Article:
Osaka Mayor Toru Hashimoto plans to tender his resignation to the city assembly today. This move is nothing more than a political gambit after he hit a snag concerning his plan to integrate Osaka Prefecture and the city of Osaka to form one metropolitan entity, Osaka-to. By calling a snap mayoral election, he hopes to secure Osaka city residents’ support for his plan and increase momentum for it. Although he may think his move is logical, his resignation is too sudden and coincides with the city government’s compilation of a budget for fiscal 2014. In addition, the snap election will cost about ¥600 million. His resignation and the snap election will negatively affect the lives of Osaka residents.

Opposition forces in the city assembly have frustrated his approach to the Osaka integration plan. He appears to think that if he wins in the coming election, it will give him carte blanche to force his approach on the assembly. Otherwise, he would not have called a snap election. But he should realize that city assembly members were elected through an election and thus represent the will of Osaka residents just as he, as a mayor elected through an election, represents the will of the residents.

His decision reveals that he does not appreciate the basic structure of local autonomy, in which local legislative decisions are made through consultations and compromise between a mayor and an assembly, both of which are elected through elections.

Even if Hashimoto wins in the snap mayoral election, it will only deepen confusion in Osaka city politics since the composition of the city assembly will remain the same.

Hashimoto was elected governor of Osaka Prefecture in January 2008. He later resigned, ran in an Osaka mayoral election in November 2011 by selling his Osaka integration plan, and won.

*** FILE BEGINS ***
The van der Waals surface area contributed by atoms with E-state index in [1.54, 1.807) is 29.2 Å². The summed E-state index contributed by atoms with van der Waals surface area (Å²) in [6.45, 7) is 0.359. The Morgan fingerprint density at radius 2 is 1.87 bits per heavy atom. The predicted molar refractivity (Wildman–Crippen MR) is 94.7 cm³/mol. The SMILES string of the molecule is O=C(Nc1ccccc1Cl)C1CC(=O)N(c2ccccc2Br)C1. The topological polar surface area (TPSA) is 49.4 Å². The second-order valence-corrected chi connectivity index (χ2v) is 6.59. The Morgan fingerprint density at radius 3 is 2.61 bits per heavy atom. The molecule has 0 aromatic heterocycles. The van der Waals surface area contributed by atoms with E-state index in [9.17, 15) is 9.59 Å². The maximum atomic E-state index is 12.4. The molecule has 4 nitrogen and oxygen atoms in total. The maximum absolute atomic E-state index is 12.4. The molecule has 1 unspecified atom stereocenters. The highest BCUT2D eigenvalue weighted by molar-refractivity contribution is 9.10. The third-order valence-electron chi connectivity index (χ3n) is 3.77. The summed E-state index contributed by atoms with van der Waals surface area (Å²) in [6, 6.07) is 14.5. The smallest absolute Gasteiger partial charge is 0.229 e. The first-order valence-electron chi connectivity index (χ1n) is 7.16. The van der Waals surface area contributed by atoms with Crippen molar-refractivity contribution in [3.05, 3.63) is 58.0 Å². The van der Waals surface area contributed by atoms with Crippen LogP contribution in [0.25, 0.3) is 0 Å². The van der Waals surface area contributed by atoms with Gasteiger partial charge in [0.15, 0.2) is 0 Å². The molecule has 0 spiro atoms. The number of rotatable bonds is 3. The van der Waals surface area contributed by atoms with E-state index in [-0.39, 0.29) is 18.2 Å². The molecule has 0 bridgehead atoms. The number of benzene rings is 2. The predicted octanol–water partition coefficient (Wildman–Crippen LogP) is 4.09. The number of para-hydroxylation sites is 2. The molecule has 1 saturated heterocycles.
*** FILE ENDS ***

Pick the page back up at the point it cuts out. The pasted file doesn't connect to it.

In a gubernatorial election also held at that time, his ally Ichiro Matsui was elected Osaka governor. Hashimoto thinks the Osaka integration will help reduce waste of public money because it will eliminate overlapping projects between Osaka Prefecture and the city of Osaka. Under the plan, the city of Osaka will be divided into wards, each having a population of 300,000 to 500,000, and they will be integrated with Osaka Prefecture to form a new metropolitan entity. Each ward will have a mayor and an assembly.

In August 2012, the Diet enacted a bill to help push the integration plan. In February 2013, the city of Osaka and Osaka Prefecture started a committee to work out details of the plan.

Hashimoto’s decision to step down came after the committee opposed his idea of amalgamating four proposals concerning reorganization of the city of Osaka into one proposal. In the committee, only Osaka Ishin-no Kai, Hashimoto’s local party under the umbrella of Nippon Ishin-no Kai (Japan Restoration Party), supported him. New Komeito, which Hashimoto had hoped would cooperate, joined other assembly forces in opposing him.

Hashimoto apparently thought that the outcome destroyed his plan to hold a referendum on the Osaka integration plan next autumn after presenting details of the plan. He should admit that the integration plan contains many vague points and that he cannot convincingly show that it will improve the well-being of Osaka residents. Even if he wins in the election, there is no guarantee that things will go smoothly. Hashimoto needs to understand the importance of settling political issues through negotiations and compromise. His decision to use an election as a means of imposing his will on the assembly deserves condemnation.

In a time of both misinformation and too much information, quality journalism is more crucial than ever.
By subscribing, you can help us get the story right.